Surviving oil shocks
With US Treasury secretary John Snow ratcheting up his criticism of Opec, it is clear the Bush administration is alarmed about rising oil prices. But while the negative impact of the run-up in energy costs is undeniable, it has yet to derail the US economic recovery.
Compared with other rich economies, the US is notably energy-dependent. Aside from Americans' umbilical attachment to their cars, life in the rapidly growing cities of the southern and western states would be sweaty and unpleasant indeed without air-conditioning. American energy use makes it resemble a grimy, gas-guzzling developing economy more than a green rich nation: a dollar of US gross domestic product takes one third more energy to produce than a dollar of output in Japan or western Europe. Gasoline taxes, though they have the advantage of making energy consumers bear the associated environmental costs - "internalising externalities" in the language of economics - remain politically toxic. The Bush camp recently attacked John Kerry for once supporting an energy tax.
Nonetheless, the onward march of energy-saving technology, the growth of the weightless service sector relative to heavy manufacturing, and the realisation that Opec - as well as the Internal Revenue Service - has plenty of power to exact tribute from US consumers have combined to reduce the US's economic vulnerability to an oil shock. Not only does each real dollar of GDP take half as much energy to produce as before the oil embargo in 1973, but, perhaps more surprisingly, the overall consumption of energy per capita in the US has essentially been flat for the past 30 years. Sports utility vehicles are less important to the economy than their dominance of suburban driveways suggests.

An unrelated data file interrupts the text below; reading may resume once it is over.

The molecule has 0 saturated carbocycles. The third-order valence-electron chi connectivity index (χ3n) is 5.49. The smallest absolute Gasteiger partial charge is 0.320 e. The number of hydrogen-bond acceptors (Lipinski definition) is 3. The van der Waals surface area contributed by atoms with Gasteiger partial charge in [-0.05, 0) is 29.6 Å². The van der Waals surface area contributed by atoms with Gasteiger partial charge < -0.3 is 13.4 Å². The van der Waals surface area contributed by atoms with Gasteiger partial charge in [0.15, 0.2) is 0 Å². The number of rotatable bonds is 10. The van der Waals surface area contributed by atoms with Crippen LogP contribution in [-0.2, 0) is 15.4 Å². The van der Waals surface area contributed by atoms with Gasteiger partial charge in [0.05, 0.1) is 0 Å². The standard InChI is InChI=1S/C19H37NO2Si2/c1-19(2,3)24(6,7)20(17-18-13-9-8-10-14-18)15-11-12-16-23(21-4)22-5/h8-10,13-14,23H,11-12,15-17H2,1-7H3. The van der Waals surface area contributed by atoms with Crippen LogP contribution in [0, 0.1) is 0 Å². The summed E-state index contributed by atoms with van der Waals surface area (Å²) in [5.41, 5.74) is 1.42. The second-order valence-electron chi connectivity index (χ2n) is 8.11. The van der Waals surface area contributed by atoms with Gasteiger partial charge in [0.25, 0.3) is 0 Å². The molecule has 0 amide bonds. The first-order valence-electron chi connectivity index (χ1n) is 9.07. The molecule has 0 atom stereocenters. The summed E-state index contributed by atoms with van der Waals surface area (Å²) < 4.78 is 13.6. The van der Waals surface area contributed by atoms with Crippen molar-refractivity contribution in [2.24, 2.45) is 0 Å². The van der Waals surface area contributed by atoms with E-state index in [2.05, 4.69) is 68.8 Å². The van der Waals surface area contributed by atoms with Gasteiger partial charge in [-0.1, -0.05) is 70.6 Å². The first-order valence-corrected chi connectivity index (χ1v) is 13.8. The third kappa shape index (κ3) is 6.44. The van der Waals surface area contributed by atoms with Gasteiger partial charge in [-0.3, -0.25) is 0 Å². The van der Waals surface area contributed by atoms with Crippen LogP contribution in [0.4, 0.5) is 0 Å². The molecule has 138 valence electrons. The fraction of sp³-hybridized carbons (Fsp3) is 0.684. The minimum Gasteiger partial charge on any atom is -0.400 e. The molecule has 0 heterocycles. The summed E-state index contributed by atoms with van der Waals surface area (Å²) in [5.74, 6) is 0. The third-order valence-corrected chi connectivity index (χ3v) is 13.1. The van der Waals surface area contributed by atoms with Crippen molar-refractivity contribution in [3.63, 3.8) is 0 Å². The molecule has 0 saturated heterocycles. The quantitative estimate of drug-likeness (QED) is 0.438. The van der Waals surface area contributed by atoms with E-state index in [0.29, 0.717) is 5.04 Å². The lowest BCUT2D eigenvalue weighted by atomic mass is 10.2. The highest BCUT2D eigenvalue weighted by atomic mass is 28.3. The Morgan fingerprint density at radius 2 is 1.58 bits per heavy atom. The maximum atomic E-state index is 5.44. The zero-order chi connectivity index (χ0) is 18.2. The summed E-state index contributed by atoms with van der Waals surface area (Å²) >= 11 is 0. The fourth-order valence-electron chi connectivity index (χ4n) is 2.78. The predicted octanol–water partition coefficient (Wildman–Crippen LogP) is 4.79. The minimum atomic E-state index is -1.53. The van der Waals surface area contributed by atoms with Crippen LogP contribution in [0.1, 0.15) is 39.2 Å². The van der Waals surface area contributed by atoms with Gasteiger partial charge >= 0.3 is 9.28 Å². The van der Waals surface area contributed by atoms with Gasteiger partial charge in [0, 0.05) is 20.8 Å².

One rule of thumb, used by the International Monetary Fund, is that a sustained $10 per barrel rise in the oil price slices only 0.3 percentage points off annual US GDP growth: not negligible, but not disastrous. Yesterday's news of a thumping rise in retail sales in March suggests consumers have not yet been knocked off their stride by higher pump prices.
The Federal Reserve, fortunately, is not about to cock its revolver for an interest rate rise purely because of rising oil costs. If anything, higher oil prices in current circumstances are likely to be disinflationary in the medium term because they reduce real wages and profits - as the 4,000 workers soon to be laid off by DuPont because of rising energy prices can testify. As the saying within the Fed goes, higher gasoline prices are a roadside tax collector in cash. Unless inflationary expectations are rising, there is no need to react to one-off changes in price caused by energy price rises.
In the longer term, for both economic and strategic reasons, the US would be wise to reduce its energy dependency. For now, unless oil prices accelerate sharply upwards, it should be able to ride out the shock.